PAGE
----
Contrary to Fulton County, Ohio histories, such as Mikesell's History of Fulton County, 1905, p218-221, which states that son John Gamber and several of his siblings settled in the Gorham Twp area in 1852 or later, federal census records show that the Gambers were here at least by the 1850 enumeration (Gorham Twp, Fulton Co, OH federal census, p351).  John Gamber, III, b. 12 Feb 1819 in Seneca Co, NY, settled in Fulton Co c1846 (Fulton County, Ohio Atlas, personal histories, p38) with a post office address of Fayette, owning Lot No 1; furthermore, there is every reason to believe that his westward bound siblings came with him or shortly thereafter.  The cemetery in Fayette, known as Pleasant View, was formed in 1852 from an older section of family burial plots on land owned by John Gamber, with the first burial speculated to have been as early as 1836.  John Gamber was a carpenter, farmer, businessman, real estate entrepreneur, street commissioner at the time Fayette was incorporated, and village treasurer; however, this genealogical detailing deals with older brother Henry whose great-great grandson, William R. Gamber, has recently been the subject of nationwide media attention.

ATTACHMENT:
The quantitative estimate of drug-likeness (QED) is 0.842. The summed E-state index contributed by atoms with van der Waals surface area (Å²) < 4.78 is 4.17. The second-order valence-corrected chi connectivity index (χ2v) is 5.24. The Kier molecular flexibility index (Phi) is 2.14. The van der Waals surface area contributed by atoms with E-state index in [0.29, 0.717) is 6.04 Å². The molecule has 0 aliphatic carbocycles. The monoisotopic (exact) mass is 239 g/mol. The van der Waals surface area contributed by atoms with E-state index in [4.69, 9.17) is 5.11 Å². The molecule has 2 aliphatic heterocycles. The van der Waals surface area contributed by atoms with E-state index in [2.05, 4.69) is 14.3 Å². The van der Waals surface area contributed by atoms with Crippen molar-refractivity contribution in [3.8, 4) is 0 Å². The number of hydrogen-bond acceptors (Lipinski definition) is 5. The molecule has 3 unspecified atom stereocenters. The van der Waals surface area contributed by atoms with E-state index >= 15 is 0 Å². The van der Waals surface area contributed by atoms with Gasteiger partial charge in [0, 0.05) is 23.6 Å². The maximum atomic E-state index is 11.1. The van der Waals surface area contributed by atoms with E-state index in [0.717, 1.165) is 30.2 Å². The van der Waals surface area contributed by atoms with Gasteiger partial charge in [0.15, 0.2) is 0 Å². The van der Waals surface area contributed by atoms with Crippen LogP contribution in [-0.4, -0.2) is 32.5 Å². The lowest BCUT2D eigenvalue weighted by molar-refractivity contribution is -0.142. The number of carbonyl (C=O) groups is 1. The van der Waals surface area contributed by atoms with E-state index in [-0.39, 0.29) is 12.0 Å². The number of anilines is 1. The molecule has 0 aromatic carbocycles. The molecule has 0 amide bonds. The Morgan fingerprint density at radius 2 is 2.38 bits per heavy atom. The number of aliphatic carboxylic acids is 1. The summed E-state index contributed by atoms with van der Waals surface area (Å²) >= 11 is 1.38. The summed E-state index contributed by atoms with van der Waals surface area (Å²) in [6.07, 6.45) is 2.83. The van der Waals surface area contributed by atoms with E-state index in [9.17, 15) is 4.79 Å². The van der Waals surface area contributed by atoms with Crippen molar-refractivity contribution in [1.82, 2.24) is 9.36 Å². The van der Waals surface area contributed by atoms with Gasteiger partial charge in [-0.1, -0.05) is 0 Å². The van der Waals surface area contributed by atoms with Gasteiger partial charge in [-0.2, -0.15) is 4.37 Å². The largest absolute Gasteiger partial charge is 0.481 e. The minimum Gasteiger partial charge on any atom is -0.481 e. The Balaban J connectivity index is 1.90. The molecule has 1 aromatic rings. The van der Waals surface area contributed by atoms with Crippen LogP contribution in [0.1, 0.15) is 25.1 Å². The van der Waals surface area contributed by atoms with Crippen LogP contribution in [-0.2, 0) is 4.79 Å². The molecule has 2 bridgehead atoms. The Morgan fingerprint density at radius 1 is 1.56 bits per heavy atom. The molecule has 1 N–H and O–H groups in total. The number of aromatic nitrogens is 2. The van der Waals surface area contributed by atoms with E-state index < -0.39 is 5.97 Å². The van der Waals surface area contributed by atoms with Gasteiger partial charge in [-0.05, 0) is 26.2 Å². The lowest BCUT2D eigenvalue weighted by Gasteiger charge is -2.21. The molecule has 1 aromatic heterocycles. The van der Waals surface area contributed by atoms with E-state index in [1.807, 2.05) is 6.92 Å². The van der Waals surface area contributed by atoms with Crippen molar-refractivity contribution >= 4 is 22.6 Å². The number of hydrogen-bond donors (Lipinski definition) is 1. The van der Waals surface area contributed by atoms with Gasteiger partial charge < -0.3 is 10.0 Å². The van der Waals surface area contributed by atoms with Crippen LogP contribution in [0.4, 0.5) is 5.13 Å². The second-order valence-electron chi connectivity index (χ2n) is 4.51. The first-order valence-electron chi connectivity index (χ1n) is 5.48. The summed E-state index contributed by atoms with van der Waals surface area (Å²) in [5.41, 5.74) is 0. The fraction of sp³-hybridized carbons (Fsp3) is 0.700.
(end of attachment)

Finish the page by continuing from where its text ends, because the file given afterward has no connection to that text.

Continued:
Henry Gamber, b. 11 June 1808 in Perry Co, PA, eventually settled in Fayette with his wife and children.  Mikesell (p 372-374) states that "he and his wife made the entire trip with a team, a heavy wagon, and a one-horse buggy, being thirteen days enroute." Henry had married Anna Maria "Polly" Hartrauft/Hartranft on 26 Jan 1832 in Fayette, Seneca Co, NY ("Seneca Farmer and Seneca Falls Advertiser", Jan 1832, p50). It is interesting to note that the Gambers left Fayette, Seneca Co, NY and settled eventually in Fayette, Fulton Co, OH.  Perhaps they held some sway in naming this NW Ohio community.
 Polly was also a Pennsylvania native, b. 7 Aug 1809, the daughter of Jacob and Mary Geiger Hartrauft.  According to the 1860 Fayette, Gorham Twp, Fulton Co, OH federal census, p410B, Polly was enumerated as the head of household along with children, John J., Elizabeth, Sarah, Lorenzo, and Susan plus her father Jacob who was 81 years old.  It would appear that Jacob Hartrauft/Hartranft moved to Ohio to be near his widowed daughter and his grandchildren; whether he died here has not been proven to-date.